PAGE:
President Frank-Walter Steinmeier on Wednesday expressed his “shame” at crimes committed during Germany’s colonial rule in Tanzania and pledged to raise awareness of the atrocities in his own country.
“I would like to ask for forgiveness for what Germans did to your ancestors here,” Steinmeier said during a visit to the Maji Maji Museum in the southern city of Songea, according to a transcript of his speech.
Tanzania was part of German East Africa, which saw one of the bloodiest uprisings in colonial history between 1905 and 1907.
Experts say between 200,000 and 300,000 members of the indigenous population were brutally murdered during the so-called Maji Maji Rebellion, mostly as a result of the systematic destruction of fields and villages by German troops.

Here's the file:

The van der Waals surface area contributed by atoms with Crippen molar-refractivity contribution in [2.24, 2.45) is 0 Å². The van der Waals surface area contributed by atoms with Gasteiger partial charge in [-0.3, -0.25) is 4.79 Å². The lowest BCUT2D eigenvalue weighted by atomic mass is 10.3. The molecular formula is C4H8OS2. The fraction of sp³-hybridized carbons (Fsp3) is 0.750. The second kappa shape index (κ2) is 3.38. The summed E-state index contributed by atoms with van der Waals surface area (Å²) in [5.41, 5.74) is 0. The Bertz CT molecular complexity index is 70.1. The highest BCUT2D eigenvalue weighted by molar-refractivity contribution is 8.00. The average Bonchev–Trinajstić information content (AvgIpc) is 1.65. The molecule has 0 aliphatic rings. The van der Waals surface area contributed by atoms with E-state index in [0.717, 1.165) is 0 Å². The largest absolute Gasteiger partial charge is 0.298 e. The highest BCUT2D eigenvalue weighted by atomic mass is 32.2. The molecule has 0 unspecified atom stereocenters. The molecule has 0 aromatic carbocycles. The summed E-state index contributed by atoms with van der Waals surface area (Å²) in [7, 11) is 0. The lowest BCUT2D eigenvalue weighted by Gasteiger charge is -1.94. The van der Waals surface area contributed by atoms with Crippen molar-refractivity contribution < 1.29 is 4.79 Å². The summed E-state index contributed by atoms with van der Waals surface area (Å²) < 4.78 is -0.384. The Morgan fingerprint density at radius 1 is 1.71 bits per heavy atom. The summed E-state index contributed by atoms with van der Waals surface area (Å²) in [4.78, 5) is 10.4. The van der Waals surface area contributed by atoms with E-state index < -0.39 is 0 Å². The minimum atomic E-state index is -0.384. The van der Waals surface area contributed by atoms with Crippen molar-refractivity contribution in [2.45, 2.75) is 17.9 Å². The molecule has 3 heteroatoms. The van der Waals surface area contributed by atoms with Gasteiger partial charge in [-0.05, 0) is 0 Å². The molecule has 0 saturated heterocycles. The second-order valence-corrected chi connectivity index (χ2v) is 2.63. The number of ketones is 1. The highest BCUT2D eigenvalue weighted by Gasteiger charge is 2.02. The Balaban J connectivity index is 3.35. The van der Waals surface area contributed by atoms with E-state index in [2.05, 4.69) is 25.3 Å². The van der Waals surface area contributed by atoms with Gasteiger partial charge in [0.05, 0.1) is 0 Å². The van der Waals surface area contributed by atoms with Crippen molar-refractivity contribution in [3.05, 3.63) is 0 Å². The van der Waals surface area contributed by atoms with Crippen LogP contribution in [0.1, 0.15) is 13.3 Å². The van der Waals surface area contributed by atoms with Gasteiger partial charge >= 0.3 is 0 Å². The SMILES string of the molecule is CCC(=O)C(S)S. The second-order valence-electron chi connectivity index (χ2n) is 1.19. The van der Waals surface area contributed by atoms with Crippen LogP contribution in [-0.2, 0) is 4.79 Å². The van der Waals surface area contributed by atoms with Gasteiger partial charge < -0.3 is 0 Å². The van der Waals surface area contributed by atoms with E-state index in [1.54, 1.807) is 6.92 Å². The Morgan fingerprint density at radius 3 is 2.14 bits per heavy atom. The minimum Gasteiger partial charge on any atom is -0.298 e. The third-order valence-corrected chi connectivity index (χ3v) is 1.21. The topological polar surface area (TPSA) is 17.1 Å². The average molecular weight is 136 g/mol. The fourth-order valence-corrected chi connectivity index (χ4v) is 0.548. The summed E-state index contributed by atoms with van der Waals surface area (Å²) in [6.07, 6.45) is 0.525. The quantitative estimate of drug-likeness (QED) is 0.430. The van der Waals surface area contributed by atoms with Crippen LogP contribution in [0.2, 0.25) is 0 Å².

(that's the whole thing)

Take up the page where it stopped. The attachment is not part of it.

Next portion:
Voicing his “shame” at the events, Steinmeier said Germany was ready to work with Tanzania towards a “communal processing” of the past.
“What happened here is our shared history — the history of your ancestors and the history of our ancestors in Germany,” he said, promising to “take these stories with me to Germany, so that more people in my country will know about them”.
“I want to assure you that we Germans will search with you for answers to the unanswered questions that give you no peace,” he added.
The museum visit came on the final day of a three-day visit to Tanzania by Steinmeier, who on Tuesday also opened the door to the return to Tanzania of artefacts looted during the colonial era.
Germany was open to cooperating on “the repatriation of cultural property and human remains”, he said after meeting President Samia Suluhu Hassan in Dar es Salaam.
Steinmeier’s trip coincides with a visit by Britain’s King Charles III to Kenya, also expected to be dominated by conversations about the colonial era.